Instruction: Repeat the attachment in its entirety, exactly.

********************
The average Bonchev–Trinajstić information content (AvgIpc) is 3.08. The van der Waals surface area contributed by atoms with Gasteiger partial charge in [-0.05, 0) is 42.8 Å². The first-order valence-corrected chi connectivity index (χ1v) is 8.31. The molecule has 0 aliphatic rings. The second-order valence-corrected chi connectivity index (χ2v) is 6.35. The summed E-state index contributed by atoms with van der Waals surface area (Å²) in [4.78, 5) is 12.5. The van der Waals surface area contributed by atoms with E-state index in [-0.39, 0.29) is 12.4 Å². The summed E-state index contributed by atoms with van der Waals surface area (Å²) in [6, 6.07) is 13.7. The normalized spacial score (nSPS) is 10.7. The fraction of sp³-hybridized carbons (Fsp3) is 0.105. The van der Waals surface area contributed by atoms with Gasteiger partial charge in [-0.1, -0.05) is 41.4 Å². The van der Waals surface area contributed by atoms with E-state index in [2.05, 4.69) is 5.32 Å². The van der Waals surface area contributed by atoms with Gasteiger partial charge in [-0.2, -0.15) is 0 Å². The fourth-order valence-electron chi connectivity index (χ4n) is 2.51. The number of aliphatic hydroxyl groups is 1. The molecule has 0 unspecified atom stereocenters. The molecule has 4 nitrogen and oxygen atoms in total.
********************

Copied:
The average Bonchev–Trinajstić information content (AvgIpc) is 3.08. The van der Waals surface area contributed by atoms with Gasteiger partial charge in [-0.05, 0) is 42.8 Å². The first-order valence-corrected chi connectivity index (χ1v) is 8.31. The molecule has 0 aliphatic rings. The second-order valence-corrected chi connectivity index (χ2v) is 6.35. The summed E-state index contributed by atoms with van der Waals surface area (Å²) in [4.78, 5) is 12.5. The van der Waals surface area contributed by atoms with E-state index in [-0.39, 0.29) is 12.4 Å². The summed E-state index contributed by atoms with van der Waals surface area (Å²) in [6, 6.07) is 13.7. The normalized spacial score (nSPS) is 10.7. The fraction of sp³-hybridized carbons (Fsp3) is 0.105. The van der Waals surface area contributed by atoms with Gasteiger partial charge in [-0.1, -0.05) is 41.4 Å². The van der Waals surface area contributed by atoms with E-state index in [2.05, 4.69) is 5.32 Å². The van der Waals surface area contributed by atoms with Gasteiger partial charge in [-0.2, -0.15) is 0 Å². The fourth-order valence-electron chi connectivity index (χ4n) is 2.51. The number of aliphatic hydroxyl groups is 1. The molecule has 0 unspecified atom stereocenters. The molecule has 4 nitrogen and oxygen atoms in total.